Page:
This site is entirely user-supported. See how you can help.
Street View is the best available vantage point looking, if possible, towards the location of the building. In some locations, Street View may not give a view of the actual building, or may not be available at all. Where it is not available, the satellite view is shown instead.
Latitude: 53.4642 / 53°27'51"N
Longitude: -2.2495 / 2°14'58"W
OS Eastings: 383534
OS Northings: 396417
OS Grid: SJ835964
Mapcode National: GBR DHP.M5
Mapcode Global: WHB9N.F612
Entry Name: The Playhouse, Hulme
Listing Date: 8 June 1977
Last Amended: 18 November 2013
Source: Historic England
Source ID: 1293008
English Heritage Legacy ID: 388011
Location: Manchester, M15
Civil Parish: Non Civil Parish
Metropolitan District Ward: Hulme
Traditional County: Lancashire
Lieutenancy Area (Ceremonial County): Greater Manchester
Church of England Parish: Hulme The Ascension
Church of England Diocese: Manchester
Theatre, 1902, by JJ Alley. Red brick with white glazed-brick dressings, slate roofs. Three storeys plus basement
Theatre, 1902, by J.J. Alley. Red brick with white glazed-brick dressings, slate roofs. 3-storeys plus basement
PLAN: The Playhouse was originally surrounded by terraced housing, which has since been swept away by later re-development. The theatre has three principal elevations fronting Chichester Road, Warwick Street and Wilberforce Close. Attached to the north-west end of the building is the separately listed Hulme Hippodrome. Internally the theatre has a U-shaped auditorium aligned north-east - south-west.
EXTERIOR: South-east elevation: this wide 8-bay elevation fronting Chichester Road incorporates a series of original and later-inserted door and window openings, as well as a number of bricked-up openings. Paired white glazed-brick bands align with the window sills and lintels and are replicated to the building's other two elevations. The two bays to the far right have later tile cladding to the ground floor, which continues around the east corner and across the north-east elevation for a further 3-bays; this was formerly the theatre's east entrance and its three doorways are now covered externally by roller shutters. The first and second-floor windows contain casements (some of which have been altered) and have painted sandstone sills and lintels (the lintels incorporate a chamfered inside edge); the second-floor windows are slightly shorter in height. The roof is hidden from view by a parapet that incorporates a dentilled band that continues around and across all three elevations, and also across the north-east elevation of the adjoining Hulme Hippodrome.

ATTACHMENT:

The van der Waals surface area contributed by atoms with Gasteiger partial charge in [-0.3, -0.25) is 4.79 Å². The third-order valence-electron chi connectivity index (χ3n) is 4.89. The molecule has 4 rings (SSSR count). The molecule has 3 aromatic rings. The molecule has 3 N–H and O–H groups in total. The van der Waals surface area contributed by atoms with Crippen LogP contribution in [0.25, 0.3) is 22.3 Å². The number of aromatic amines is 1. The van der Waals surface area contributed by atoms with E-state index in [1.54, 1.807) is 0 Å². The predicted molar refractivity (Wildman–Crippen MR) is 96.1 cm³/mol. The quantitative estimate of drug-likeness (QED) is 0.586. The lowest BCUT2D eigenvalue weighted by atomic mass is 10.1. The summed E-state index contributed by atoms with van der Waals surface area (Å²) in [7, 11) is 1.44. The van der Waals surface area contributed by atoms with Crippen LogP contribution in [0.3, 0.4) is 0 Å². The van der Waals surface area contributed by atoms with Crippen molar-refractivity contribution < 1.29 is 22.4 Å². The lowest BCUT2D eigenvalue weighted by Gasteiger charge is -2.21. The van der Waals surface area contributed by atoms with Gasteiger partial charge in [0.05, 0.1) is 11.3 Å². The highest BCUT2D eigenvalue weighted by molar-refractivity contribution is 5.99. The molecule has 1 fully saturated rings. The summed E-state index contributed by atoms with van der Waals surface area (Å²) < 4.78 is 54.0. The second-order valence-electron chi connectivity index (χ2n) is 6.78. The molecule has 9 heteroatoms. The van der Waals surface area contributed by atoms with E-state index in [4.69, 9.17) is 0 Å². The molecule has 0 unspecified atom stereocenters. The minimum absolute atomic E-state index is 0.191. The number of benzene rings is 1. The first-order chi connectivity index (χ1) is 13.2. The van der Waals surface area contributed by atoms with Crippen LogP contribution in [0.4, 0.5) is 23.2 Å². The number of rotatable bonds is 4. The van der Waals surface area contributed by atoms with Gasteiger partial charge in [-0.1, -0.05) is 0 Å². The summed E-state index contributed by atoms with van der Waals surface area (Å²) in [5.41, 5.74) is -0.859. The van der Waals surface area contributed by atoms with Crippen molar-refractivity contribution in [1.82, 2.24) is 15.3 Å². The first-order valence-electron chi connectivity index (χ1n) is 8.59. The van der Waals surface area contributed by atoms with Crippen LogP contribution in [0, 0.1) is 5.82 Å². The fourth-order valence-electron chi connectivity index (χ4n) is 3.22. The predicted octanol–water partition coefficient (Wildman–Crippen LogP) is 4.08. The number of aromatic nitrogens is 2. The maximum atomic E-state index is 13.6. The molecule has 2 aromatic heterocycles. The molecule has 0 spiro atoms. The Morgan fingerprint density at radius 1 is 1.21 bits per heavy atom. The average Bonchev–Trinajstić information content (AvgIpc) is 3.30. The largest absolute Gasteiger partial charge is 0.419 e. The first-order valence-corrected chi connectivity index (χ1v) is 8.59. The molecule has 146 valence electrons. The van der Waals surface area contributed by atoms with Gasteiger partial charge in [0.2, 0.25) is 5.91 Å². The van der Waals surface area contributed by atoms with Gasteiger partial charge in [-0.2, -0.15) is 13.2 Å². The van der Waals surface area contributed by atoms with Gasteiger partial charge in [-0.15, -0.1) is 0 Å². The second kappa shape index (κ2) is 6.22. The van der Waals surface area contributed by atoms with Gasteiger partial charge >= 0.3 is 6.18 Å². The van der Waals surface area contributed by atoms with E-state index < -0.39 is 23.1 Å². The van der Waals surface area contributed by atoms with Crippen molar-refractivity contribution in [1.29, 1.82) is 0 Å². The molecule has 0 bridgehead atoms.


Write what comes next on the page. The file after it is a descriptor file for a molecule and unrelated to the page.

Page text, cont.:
North-east elevation: this 6-bay elevation, which fronts Warwick Street is similarly styled to the south-east elevation with original and later doorways to the ground floor and casement windows (a number of which have been altered) to the floors above. A flat-roofed canopy depicted in a mid-C20 photograph of the building over the east corner entrance has been removed.
South-west elevation: this elevation, which fronts Wilberforce Close incorporates a number of later inserted windows to the ground floor and a later mezzanine level, which has been inserted into the back-of-stage area. Two large, arched, ground-floor openings have also been partly bricked-up and later openings inserted within, and the first-floor windows have been bricked-up. The second-floor windows have replaced glazing.
INTERIOR: internally the theatre has been subject to alteration in places, but retains its original stairs (most with replaced tread coverings), which access the various levels and exits; some have decorative plasterwork. Doors within the building are mainly later replacements. The u-shaped auditorium, which has two galleries (circle and balcony), has some mid-C20 alterations, but retains decorative Baroque-inspired plasterwork to the gallery fronts and the ceiling incorporates diamond-patterned panelling. The plasterwork is believed to have been gilded originally, but is now largely covered by later paint. The stage has been extended into the stalls, but the original proscenium remains intact and is flanked by giant fluted Ionic engaged-columns, which support an entablature incorporating a trophy of arms. Both galleries are supported by painted cast-iron columns with stiff-leaf capitals. The circle has rows of seats to the central stage-facing section and side arms, whilst the balcony is set further back with straight rows to the centre section and slips that run along the side walls to the proscenium. The proscenium ends of the circle, which possibly held boxes originally, now house a bar area and toilets, and a later projection room is inserted to the centre of the balcony. The seating has been removed to the stalls and balcony, but that which survives to the circle is possibly original and includes double 'love seats'. A Wurlitzer organ that was installed from the Empress Ballroom in Blackpool when the BBC moved in has since been removed.